The 80s were a time of fast living and David Lee Roth. They were also a time of some iconic exotic cars that are just now coming into their own as collectors' items.
Few cars scream 1980s like a Delorean. If you're not an exotic car historian, you at least now this unpainted steel wedge from its star turn alongside Michael J. Fox in "Back to the Future." In case it comes up at your next bar trivia night, the Delorean had already died an ignominious death by the time the movie came out. John Delorean struggled to get the car made, finally ending up with a factory in Belfast, Ireland, during The Troubles. It is really hard to incentivize your workforce to churn out cars with electronically operated gullwing doors when partisan fighters are lobbing Molotov cocktails over the fences of your property.
Happy birthday to me, happy birthday to me, happy birthday to Ferrari, happy birthday to me. Wouldn't we all build ourselves an iconic super car with a rear wing that could serve as a banqueting table for our birthdays if we could? As you might be able to guess from the name, the F40 was Ferrari's present to itself for surviving four decades in the tumultuous exotic car business. They only ever built 400 of these cars, with a price tag near a half million dollars. And you had to supply the cake and candles yourself.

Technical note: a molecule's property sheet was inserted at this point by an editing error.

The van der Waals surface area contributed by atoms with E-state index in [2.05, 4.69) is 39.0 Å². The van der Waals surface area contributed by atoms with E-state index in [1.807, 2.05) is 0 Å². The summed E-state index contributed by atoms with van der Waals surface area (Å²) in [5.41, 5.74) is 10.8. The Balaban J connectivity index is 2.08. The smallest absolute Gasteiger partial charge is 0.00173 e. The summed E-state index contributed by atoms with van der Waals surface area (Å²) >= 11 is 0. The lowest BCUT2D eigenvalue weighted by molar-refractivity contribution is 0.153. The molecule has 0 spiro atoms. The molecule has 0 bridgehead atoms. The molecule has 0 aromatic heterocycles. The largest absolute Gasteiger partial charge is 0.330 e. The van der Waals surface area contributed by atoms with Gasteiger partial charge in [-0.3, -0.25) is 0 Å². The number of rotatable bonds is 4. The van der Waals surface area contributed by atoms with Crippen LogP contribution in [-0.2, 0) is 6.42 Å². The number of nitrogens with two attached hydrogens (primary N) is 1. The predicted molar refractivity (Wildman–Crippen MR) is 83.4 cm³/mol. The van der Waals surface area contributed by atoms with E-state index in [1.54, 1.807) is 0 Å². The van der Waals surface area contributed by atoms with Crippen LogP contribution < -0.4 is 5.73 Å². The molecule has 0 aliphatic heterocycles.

Maybe no other car on this list is more 80s than the Testarossa. It has side strakes like Eddie Van Halen's guitar strings and a V12 engine -- the first Ferrari to have that many cylinders since 1974. The gas crisis of the 70s wasn't very kind to super car manufacturers, nor were the safety standards enacted in the United States. Bumpers schmumpers. Just don't run into anyone, duh. You can credit famed Italian design house Pininfarina for those side intakes, which actually are necessary to move air around to cool the rear-mounted engine. Also, they look freakin' cool.
Oh, those doors. When they open up, they open up. If you didn't have a poster of the Testarossa in your bedroom, you had one of these. It was kind of like the Ford-Chevy wars for hormone-ravaged teenage boys with grandiose dreams. Another tip for your trivia night: "Countach" is a mild swear word in Italian, a kind of "holy crap!" As if you'd ever say something so demure if you encountered one of these Lambos in real life. That's like meeting "Risky Business"-era Tom Cruise and saying, "I very much enjoyed your lip synching abilities and sock sliding prowess." Amazingly, the Countach lasted quite a few years, with several variations in the 70s and 80s.
The Porsche 944, like Rodney Dangerfield in "Caddyshack," didn't get no respect. You half expect to find Bill Murray stalking a wily 944 in order to beat it senseless with a golf club. It wasn't the poor 944's fault it was based on the 924, which had a rotten Audi engine in it. The 944 was intended as an improvement, an apology, if you will -- and it was. It had great handling and plenty of pickup, but it never made it with the big-time Porsche guys. Still, it was the kind of car a caddy with a good head on his shoulders could dream of and possibly buy, unlike the Testarossa and Countach. Its starting price in the early 80s was just a hair over $20,000.